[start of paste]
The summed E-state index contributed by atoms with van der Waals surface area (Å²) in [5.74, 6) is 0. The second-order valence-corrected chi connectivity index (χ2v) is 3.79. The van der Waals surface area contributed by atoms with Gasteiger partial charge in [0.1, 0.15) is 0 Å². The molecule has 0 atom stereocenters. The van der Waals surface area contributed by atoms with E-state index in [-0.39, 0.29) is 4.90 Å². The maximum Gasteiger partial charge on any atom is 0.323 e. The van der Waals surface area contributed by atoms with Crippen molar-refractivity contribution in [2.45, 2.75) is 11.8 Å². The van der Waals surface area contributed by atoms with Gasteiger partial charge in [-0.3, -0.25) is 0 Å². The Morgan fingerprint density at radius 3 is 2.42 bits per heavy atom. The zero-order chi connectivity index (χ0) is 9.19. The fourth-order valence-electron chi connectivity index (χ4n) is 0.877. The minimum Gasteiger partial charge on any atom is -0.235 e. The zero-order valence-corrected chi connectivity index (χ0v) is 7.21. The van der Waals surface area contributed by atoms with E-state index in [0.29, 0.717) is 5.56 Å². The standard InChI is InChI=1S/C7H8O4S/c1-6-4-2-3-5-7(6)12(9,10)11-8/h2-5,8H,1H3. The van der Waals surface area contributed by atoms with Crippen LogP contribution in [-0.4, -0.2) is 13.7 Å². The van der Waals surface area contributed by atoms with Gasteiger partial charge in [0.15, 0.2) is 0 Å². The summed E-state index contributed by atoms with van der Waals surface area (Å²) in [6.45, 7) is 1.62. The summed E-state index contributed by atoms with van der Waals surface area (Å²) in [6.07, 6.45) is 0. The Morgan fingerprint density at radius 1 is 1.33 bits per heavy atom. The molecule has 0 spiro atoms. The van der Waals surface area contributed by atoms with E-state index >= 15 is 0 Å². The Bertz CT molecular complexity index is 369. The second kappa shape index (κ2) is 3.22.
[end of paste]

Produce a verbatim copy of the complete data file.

The summed E-state index contributed by atoms with van der Waals surface area (Å²) in [5.74, 6) is 0. The second-order valence-corrected chi connectivity index (χ2v) is 3.79. The van der Waals surface area contributed by atoms with Gasteiger partial charge in [0.1, 0.15) is 0 Å². The molecule has 0 atom stereocenters. The van der Waals surface area contributed by atoms with E-state index in [-0.39, 0.29) is 4.90 Å². The maximum Gasteiger partial charge on any atom is 0.323 e. The van der Waals surface area contributed by atoms with Crippen molar-refractivity contribution in [2.45, 2.75) is 11.8 Å². The van der Waals surface area contributed by atoms with Gasteiger partial charge in [-0.3, -0.25) is 0 Å². The Morgan fingerprint density at radius 3 is 2.42 bits per heavy atom. The zero-order chi connectivity index (χ0) is 9.19. The fourth-order valence-electron chi connectivity index (χ4n) is 0.877. The minimum Gasteiger partial charge on any atom is -0.235 e. The zero-order valence-corrected chi connectivity index (χ0v) is 7.21. The van der Waals surface area contributed by atoms with E-state index in [0.29, 0.717) is 5.56 Å². The standard InChI is InChI=1S/C7H8O4S/c1-6-4-2-3-5-7(6)12(9,10)11-8/h2-5,8H,1H3. The van der Waals surface area contributed by atoms with Crippen LogP contribution in [-0.4, -0.2) is 13.7 Å². The van der Waals surface area contributed by atoms with Gasteiger partial charge in [0.15, 0.2) is 0 Å². The summed E-state index contributed by atoms with van der Waals surface area (Å²) in [6.45, 7) is 1.62. The summed E-state index contributed by atoms with van der Waals surface area (Å²) in [6.07, 6.45) is 0. The Morgan fingerprint density at radius 1 is 1.33 bits per heavy atom. The molecule has 0 spiro atoms. The van der Waals surface area contributed by atoms with E-state index >= 15 is 0 Å². The Bertz CT molecular complexity index is 369. The second kappa shape index (κ2) is 3.22.